Marzouki has no more influence and everyone agrees that he should have never occupied that post. His camp has always sown discord and has never ceased to advocate exclusion. Tunisia doesn’t need this right now. So he will be ejected, and so will his ministers, none of whom have displayed particular skill.
Other parties in the National Salvation Front (notably Massar, the Democratic Alliance and al-Joumhouri) will be asked to be “wise” and contribute to the success of the democratic transition. The Islamists, — who people are always criticizing and trying to exclude — will be asked to join the building effort. Everybody is aware that we are condemned to live together and certainly no one is seeking to exclude Ennahda from the political landscape.
But two unknowns remain: Hamma Hammami and Houcine Abassi. Has Ghannouchi put sticks in their wheels or will they be included in the deal? Were they aware of the Paris meeting? Or were they surprised, just as the overwhelming majority of observers were? According to our information, both Hammami and Abassi had some knowledge about the initiative and Essebsi had asked them to do nothing until the outcome of the meeting is known. At this stage, the outcome looks positive. We should note that the leader of the Popular Front and the Tunisian General Labor Union (UGTT) secretary-general have not exactly been rising in stature over the past four days. So much so that Abassi is suspected of “deflating” in front of the Islamists. He has said that he will never be the “Tunisian Sisi,” thus excluding any move that may lead to a coup.
The deal holds several benefits to Islamists and to the democrats. The two parties will monitor each other because they don’t trust each other. The first thinks that the deal will give them immunity and allow them to avoid the nightmarish Egyptian scenario, thus avoiding all the hostile campaigns disparaging their work. Moreover, knowing the infighting in Nidaa Tounes, the Islamists are betting that Essebsi’s party will implode amid a war among its own aspirants.
For the democrats, they think that being in the government during the electoral campaign will give them at least a 5-point boost during the elections.
For Essebsi, the deal undercuts Hamed Karoui and allows Essebsi to calmly prepare his “boys” for the next election. It remains to be seen whether the deal will clear the field for Essebsi’s heir. But he is aware that once in power, he can only increase his popularity by carefully avoiding CPR’s and Ettakatol’s mistakes.
The problem now for Ghannouchi and Essebsi is how to make their popular bases accept this “cohabitation” after months of mutual insults and invective. Some have sworn to exclude Nidaa Tounes. Others have sworn to exclude the Islamists. Some have promised gallows and lynching, others, prisons and torture.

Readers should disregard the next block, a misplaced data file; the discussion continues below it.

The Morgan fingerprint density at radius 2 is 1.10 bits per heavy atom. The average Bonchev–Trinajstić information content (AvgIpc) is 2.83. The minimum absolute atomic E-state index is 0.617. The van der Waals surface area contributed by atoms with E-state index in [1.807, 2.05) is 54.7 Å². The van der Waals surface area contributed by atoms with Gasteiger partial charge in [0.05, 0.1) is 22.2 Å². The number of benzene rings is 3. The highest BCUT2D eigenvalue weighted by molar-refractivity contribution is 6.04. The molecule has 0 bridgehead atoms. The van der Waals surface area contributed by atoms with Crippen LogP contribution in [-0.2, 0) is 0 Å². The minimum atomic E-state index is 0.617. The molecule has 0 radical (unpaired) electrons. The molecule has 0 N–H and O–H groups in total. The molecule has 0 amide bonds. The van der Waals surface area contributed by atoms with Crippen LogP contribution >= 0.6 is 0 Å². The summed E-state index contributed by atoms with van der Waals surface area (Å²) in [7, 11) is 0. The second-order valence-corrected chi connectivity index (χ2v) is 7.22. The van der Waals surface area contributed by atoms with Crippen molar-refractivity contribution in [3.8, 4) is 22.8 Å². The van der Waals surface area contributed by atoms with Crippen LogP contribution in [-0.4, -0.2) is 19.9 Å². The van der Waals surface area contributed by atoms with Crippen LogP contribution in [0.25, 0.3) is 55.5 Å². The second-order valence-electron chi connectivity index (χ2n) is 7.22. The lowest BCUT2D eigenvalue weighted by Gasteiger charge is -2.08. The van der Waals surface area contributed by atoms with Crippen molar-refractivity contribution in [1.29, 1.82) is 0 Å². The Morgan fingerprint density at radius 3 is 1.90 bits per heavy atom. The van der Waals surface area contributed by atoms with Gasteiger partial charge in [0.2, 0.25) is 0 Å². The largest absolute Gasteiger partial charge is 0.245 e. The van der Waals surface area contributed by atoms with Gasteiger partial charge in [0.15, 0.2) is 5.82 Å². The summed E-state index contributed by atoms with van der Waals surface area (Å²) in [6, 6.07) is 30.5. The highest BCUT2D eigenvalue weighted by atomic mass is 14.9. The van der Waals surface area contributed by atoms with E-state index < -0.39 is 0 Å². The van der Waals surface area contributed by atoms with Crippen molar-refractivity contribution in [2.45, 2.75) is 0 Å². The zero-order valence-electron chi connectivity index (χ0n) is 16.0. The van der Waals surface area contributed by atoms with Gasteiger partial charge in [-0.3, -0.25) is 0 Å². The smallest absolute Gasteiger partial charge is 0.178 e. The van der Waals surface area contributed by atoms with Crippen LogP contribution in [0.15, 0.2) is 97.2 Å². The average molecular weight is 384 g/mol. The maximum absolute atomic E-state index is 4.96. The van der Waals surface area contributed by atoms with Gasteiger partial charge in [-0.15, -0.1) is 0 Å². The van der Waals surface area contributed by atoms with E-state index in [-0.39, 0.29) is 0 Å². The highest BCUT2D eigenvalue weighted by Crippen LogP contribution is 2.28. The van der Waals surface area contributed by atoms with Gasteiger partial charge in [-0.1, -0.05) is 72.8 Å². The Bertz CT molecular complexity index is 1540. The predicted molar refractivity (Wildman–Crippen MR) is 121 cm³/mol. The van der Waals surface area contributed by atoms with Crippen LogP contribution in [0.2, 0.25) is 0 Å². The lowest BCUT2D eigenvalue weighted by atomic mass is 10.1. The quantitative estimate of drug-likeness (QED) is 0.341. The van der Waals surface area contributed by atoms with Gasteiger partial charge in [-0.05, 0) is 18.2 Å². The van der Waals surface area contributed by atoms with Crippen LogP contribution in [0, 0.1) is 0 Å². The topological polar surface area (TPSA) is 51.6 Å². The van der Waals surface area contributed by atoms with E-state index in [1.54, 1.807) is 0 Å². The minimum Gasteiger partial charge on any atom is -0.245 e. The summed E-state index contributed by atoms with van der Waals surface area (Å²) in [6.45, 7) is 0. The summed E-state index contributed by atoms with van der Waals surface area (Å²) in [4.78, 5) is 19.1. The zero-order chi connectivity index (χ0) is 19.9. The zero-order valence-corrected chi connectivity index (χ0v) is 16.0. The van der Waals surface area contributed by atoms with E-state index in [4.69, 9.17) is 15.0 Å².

During his press conference on Aug. 15, Ghannouchi’s attitude was the beginning of the psychological preparation of the popular bases. He said that his party will not leave power and that Laarayedh will remain at his post. That promise was seen as an escalation. Once the bases and the leaders are reassured about their future, and by avoiding the worst, Ghannouchi thinks he can make them accept anything.
For Essebsi, it is a different story. He will find it difficult to make his supporters accept him wearing the much-maligned suit that Ettakatol wore. For the democrats, it is out of the question that the Islamists stay in power. The pill will be hard to swallow and we are starting to notice the start of a hostile campaign against Essebsi. They are accusing him of putting his interests above those of the nation, given that he is already reputed to want the presidency at all costs. It is a post that he already negotiated in 2011, but that escaped him in favor of Marzouki, who Essebsi considers highly incompetent.
But Nidaa Tounes’ leaders reject that allegation and swear that there is no deal and will never be one. “We don’t aspire to a post at this time. We have always rejected this option,” said a Nidaa Tounes official. Another official added that Nidaa Tounes will not risk harming its image by associating with Ennahdha. That official believes that such an association may cost them dearly in the elections and among their base. He cites the CPR and Ettakatol as examples.
Nelson Mandela once said, “If you want to make peace with an enemy, one must work with that enemy and that enemy becomes your partner.” Can Essebsi convince his troops of that? At the time of this writing, anything is possible. Just as the escalation in Egypt may result in civil war, a peace in the Ghannouchi-Essebsi style may lead to the Islamists staying in power.